Ok, so assuming we reduce the set in U to a basis: then if v is in U the given generating set for W is linearly dependent. Then v would be removed from this set, making it linearly independent. This implies that U and V share a basis, and thus their dimensions are the same. If v is not in U...
12. ### Linear Algebra: Spans and Dimensions

Okay, so if I reduced the generating set for U to a basis, I would know its linearly independent, but then where would I go with it?
13. ### Linear Algebra: Spans and Dimensions

Homework Statement Given v1, v2 ... vk and v, let U = span {v1, v2 ... vk} and W = span {v1, v2 ... vk, v}. Show that either dim W = dim U or dim W = 1 + dim U. The Attempt at a Solution I'm not really sure where to start. If I knew that {v1, v2 ... vk} was linearly independent, then it would...
14. ### Linear Algebra: Linear indepency of a set of Polynomials

Thanks for the reply! Today I was able to prove (1) by contraposition but I thought that meant I had to prove (2) by contraposition as well. Can I just prove the positive statement for (2)? Edit: Wait, taking statement A as {p, q, pq} is linearly independent and statement B as deg p ≥ 1 and deg...
15. ### Linear Algebra: Linear indepency of a set of Polynomials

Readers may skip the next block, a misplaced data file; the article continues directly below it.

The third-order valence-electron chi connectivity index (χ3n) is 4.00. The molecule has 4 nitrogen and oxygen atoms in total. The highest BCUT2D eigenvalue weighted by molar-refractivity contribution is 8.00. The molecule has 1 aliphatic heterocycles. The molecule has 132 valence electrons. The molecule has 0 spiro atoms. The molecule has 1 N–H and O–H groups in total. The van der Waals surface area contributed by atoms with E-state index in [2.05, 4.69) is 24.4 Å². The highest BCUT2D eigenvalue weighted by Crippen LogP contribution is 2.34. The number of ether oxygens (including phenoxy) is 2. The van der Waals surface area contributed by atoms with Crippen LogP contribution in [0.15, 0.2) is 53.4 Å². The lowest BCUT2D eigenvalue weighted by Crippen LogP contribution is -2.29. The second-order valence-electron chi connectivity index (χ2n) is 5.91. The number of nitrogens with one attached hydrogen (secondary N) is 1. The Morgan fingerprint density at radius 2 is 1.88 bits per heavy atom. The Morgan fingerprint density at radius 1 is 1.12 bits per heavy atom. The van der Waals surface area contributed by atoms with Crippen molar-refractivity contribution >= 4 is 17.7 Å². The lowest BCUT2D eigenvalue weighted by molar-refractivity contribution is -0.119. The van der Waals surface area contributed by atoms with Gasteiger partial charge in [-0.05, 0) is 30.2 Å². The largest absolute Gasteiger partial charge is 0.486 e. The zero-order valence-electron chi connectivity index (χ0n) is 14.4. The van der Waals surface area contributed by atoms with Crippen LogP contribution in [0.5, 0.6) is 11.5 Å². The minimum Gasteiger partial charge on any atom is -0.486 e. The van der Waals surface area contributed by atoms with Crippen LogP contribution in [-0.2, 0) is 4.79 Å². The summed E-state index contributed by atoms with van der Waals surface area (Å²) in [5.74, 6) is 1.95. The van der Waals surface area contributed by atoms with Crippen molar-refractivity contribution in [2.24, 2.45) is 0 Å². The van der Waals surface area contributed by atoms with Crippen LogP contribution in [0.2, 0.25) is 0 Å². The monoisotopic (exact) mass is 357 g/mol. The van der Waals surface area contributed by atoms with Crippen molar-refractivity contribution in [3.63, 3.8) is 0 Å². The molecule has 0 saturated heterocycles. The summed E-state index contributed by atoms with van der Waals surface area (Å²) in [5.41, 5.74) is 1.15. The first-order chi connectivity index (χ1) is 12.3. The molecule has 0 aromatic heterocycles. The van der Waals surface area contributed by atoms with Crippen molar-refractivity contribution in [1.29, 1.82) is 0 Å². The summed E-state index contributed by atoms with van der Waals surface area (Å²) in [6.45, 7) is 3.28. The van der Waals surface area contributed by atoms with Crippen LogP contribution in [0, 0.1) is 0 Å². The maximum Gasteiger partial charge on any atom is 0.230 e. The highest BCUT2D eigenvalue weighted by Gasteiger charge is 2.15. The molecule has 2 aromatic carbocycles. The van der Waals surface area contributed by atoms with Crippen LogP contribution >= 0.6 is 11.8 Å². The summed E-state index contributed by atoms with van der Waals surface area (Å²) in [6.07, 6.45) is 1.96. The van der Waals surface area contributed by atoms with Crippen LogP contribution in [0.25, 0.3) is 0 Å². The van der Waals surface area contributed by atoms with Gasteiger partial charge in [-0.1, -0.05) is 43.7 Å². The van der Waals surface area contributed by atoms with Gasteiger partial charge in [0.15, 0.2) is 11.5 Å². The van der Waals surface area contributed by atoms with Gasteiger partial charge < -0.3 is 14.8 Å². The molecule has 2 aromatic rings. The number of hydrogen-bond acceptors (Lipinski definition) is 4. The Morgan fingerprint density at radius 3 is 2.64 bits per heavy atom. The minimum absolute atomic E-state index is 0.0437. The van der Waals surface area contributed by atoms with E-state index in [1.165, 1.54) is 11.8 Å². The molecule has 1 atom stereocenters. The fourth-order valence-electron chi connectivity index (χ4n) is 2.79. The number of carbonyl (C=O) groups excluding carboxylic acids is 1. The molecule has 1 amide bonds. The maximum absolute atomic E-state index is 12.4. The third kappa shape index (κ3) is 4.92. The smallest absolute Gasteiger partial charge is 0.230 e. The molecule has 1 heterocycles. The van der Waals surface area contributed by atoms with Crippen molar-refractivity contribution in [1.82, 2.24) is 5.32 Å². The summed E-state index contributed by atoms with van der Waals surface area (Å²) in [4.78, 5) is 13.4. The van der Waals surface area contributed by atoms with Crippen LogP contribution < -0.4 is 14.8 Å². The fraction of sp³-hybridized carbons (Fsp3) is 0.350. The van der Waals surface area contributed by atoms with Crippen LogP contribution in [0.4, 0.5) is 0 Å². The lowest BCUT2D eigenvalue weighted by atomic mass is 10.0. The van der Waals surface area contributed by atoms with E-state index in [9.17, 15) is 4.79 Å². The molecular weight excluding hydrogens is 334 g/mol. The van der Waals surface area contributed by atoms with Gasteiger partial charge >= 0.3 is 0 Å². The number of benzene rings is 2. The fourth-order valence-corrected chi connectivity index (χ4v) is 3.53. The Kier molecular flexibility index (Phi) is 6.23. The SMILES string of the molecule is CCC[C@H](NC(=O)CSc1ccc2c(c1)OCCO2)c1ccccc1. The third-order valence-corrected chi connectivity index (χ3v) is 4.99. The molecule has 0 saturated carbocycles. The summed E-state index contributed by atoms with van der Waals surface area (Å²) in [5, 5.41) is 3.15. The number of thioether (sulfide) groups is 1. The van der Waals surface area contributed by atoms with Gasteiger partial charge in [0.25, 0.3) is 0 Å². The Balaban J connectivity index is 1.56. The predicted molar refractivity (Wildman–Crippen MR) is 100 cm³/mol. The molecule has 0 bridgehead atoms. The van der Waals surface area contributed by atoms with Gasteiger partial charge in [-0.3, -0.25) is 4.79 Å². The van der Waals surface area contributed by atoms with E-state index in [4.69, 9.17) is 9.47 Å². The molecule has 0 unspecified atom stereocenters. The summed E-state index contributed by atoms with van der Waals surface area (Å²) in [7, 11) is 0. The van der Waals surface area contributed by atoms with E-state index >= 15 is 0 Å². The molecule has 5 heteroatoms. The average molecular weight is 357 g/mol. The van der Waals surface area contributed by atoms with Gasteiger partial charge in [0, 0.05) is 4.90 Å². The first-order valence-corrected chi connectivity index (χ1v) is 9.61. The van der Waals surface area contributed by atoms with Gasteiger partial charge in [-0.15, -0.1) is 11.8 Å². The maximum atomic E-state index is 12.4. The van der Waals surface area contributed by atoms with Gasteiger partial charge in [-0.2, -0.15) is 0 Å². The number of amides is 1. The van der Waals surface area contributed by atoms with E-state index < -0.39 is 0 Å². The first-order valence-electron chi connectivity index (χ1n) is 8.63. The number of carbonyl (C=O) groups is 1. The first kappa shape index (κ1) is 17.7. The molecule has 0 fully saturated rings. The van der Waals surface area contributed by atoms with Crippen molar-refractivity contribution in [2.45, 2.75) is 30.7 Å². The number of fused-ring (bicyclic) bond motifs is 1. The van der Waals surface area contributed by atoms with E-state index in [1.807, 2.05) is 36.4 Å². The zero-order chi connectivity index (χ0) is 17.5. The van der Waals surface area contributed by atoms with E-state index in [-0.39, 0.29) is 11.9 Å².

Homework Statement Let {p, q} be linearly independent polynomials. Show that {p, q, pq} is linearly independent if and only if deg p ≥ 1 and deg q ≥ 1. Homework Equations λ1p + λ2q = 0 ⇔ λ1 = λ2 = 0 The Attempt at a Solution λ1p + λ2q + λ3pq = 0 I know if λ3 = 0, then the coefficients of...
16. ### Linear Algebra: Prove that the set of invertible matrices is a Subspace

Homework Statement Is U = {A| A \in nℝn, A is invertible} a subspace of nℝn, the space of all nxn matrices? The Attempt at a Solution This is easy to prove if you assume the regular operations of vector addition and scalar multiplication. Then the Identity matrix is in the set but 0*I and...
17. ### Differentiating This Function

Do you know what I did? I simplified the original function to get the one I posted here, just checked and they're not the same. That's why the derivative didn't match up. :surprised I think I've about got it sorted out now.
18. ### Differentiating This Function

I'm sorry, I keep typing it wrong. There's only meant to be a single variable on the right-hand side. Its fixed now.
19. ### Differentiating This Function

Somebody want to help with this derivative: y = (7.75x3 + 2250) / 750x I differentiate it with the quotient rule and get: dy/dx = 31x / 1500 - 3 / x2 But that's wrong. It's got a zero around 5 - 6 and the original function has its minimum at (4.03, 1.12). Not sure what I did wrong.
20. ### Help with This Derivative